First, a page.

Supporting a Presidential candidate that will progress the Paris Agreement is one step, but there is another election that could be just as impactful. On November 8th, all 435 seats in the House of Representatives will be up for grabs. Currently, the chamber is Republican-controlled with 30 seats falling in the GOP’s favor – and while the likelihood of that changing is statistically slim this cycle, that doesn’t need to mean the end of climate leadership on the Hill.
Climate opinions in conservative communities, particularly among the faithful, are changing. Dr. Andrew Farley, lead pastor at Church Without Religion in Lubbock, Texas explained, “I’m Christian, I’m conservative in many ways, and I also believe that climate change is real. A thermometer is not Republican – a thermometer is not Democrat.” For faith leaders like Farley, ministering in a traditionally conservative community that has historically elected representatives with poor climate records, this line of reasoning is a hard sell. But, as climate change increasingly impacts states like Texas through droughts and floods, conservatives are starting to come around on climate change. As I wrote a couple weeks ago, a major shift has already occurred in Latino communities living in conservative states like Arizona and New Mexico, with voting patterns that reflect a growing concern for the climate.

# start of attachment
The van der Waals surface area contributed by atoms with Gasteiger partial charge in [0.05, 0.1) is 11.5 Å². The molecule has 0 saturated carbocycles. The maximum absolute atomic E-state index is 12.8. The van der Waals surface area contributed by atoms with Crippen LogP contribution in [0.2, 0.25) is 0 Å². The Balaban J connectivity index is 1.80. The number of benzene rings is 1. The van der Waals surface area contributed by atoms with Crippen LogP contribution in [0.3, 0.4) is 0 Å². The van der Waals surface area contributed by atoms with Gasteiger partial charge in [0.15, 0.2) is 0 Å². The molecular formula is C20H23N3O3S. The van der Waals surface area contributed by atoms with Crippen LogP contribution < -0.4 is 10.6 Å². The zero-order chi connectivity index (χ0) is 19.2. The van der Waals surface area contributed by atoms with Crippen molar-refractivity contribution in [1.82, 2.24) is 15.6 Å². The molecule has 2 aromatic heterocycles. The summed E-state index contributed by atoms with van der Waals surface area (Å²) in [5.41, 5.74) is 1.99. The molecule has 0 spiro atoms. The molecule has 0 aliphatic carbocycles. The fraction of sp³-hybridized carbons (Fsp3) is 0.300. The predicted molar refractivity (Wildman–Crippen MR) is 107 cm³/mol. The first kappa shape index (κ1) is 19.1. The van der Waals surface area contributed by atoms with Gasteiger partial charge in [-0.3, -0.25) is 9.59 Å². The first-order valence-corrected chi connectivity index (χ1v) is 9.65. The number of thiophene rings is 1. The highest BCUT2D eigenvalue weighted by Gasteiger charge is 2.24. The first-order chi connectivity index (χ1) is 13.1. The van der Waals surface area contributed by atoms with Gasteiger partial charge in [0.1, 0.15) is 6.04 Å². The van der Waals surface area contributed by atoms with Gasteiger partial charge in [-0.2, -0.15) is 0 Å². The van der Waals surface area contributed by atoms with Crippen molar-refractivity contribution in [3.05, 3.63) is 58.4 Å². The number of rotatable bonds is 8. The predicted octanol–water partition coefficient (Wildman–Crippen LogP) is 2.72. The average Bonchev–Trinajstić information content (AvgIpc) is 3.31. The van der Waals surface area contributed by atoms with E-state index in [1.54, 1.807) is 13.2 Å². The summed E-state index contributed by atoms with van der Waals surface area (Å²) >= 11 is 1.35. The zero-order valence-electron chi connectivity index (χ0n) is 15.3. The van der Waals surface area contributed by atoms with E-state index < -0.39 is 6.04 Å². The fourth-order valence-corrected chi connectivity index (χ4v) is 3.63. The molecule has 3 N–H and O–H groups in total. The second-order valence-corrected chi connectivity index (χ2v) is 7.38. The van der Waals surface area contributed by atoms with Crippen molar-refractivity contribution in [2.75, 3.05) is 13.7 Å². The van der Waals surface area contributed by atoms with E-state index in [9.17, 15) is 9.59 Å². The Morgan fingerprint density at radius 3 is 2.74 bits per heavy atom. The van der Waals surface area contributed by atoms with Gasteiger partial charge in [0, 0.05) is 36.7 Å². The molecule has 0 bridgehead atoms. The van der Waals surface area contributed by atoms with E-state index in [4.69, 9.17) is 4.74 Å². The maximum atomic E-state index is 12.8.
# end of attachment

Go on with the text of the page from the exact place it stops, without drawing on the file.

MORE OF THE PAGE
Many of the nation’s smaller religious groups are represented in roughly equal proportion to their numbers in the U.S. adult population.
Since the majority of representatives remain politically divided, perhaps it’s time we remind them of their shared values. Pew Research found that the majority of the 114th Congress identify with a religious tradition, welcoming Muslim, Buddhist, and Hindu representatives in the past decade. While more than nine-in-ten members of the House and Senate are Christian, the report found that “many of the nation’s smaller religious groups are represented in roughly equal proportion to their numbers in the U.S. adult population. Buddhists, Muslims and Hindus combined represent roughly 2% of American adults and 1% of Congress.” Jewish representatives account for slightly more than their national average, coming in around 5 percent.